OSKALOOSA, IOWA— Seemingly out of nowhere, Rick Santorum became the trendy pick to win the Iowa caucuses over the weekend. A CNN poll put Santorum slowly rising to third last Wednesday, but that was already old news when the Des Moines Register released its much-vaunted Iowa Poll on Saturday night. The top-line numbers showed the race everyone had foreseen over the past several weeks: a neck-and-neck campaign between Mitt Romney and Ron Paul for the top spot. Santorum finished in third with 15 percent—a significant rise since his last place showing in the previous month's poll but not within striking distance of the top two. But the trend lines in the poll told a different story; Santorum jumped to a strong second in the final two days of the poll (Thursday and Friday), and if he continued to rise at that pace he would easily surpass the rest of the field by Tuesday. That perception was backed up last night with the latest numbers from Public Policy Polling, which put Santorum, Paul...

Citizen Bopp

Art by John Ritter (Source Photo: Evan Vucci / AP) W edged up against the Illinois border on the banks of the Wabash River, Terre Haute, Indiana, has seen better days. Many factories have closed, and downtown has too many vacant storefronts. But there are signs of activity: Indiana State University has grown, the federal prison still provides reliable jobs—and the ten-lawyer litigation machine that occupies the offices of attorney James Bopp Jr. at the corner of 6th and Wabash is going full tilt. Bopp is best known as the lawyer behind a case involving a 90-minute film made in 2008 attacking then–presidential candidate Hillary Clinton. Bopp’s suit ultimately resulted in the landmark 2010 Citizens United v. Federal Election Commission decision, in which the Supreme Court held that corporate funding of independent political broadcasts such as the movie and its promotional ads were legitimate expressions of free speech and couldn’t be limited by campaign-finance laws. The ruling...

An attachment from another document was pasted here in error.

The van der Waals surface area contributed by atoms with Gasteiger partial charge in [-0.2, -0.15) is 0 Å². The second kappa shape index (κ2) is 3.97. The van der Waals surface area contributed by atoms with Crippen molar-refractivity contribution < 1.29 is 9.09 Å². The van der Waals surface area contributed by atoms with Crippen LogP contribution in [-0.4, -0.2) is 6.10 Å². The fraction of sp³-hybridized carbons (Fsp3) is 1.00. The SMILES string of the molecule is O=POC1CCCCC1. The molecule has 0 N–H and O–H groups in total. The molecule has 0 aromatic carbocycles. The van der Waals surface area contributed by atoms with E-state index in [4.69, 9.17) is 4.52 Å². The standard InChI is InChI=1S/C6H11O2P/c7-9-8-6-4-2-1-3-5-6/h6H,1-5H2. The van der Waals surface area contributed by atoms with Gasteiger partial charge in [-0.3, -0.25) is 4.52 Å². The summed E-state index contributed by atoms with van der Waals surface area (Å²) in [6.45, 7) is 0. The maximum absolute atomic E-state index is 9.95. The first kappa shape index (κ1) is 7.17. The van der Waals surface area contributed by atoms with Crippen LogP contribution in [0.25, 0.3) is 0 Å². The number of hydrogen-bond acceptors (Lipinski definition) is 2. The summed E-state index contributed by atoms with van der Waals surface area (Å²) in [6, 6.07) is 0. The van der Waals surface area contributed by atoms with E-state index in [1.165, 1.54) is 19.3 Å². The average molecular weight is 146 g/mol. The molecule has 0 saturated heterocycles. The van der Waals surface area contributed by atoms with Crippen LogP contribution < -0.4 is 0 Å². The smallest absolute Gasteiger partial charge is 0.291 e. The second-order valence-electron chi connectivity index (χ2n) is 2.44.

Mommy, What's a Caucus?

If you want to challenge your pedagogical skills, try explaining the Iowa caucuses to a child. "You see, Billy, in America, we get to choose our presidents, and every citizen gets to participate. So to start the process off, everyone who wants to be president spends months in the state of Iowa, personally meeting as many Iowans as they can. And then one Tuesday in January, those Iowans go to their local schools and community centers, hang around for an hour listening to boring speeches, then cast their votes. Then the media tell us that the candidates who didn't come in first or second are unworthy of any more attention from people in the other 49 states, so those candidates drop out of the race. And then somebody gets to be the party's nominee, and that person will run against President Barack Obama in the fall. Does that make sense, Billy?" Billy will quite reasonably reply: No. It makes no sense at all. But in case he has some follow-up questions, let's try to have some answers...

Bigfoot in Iowa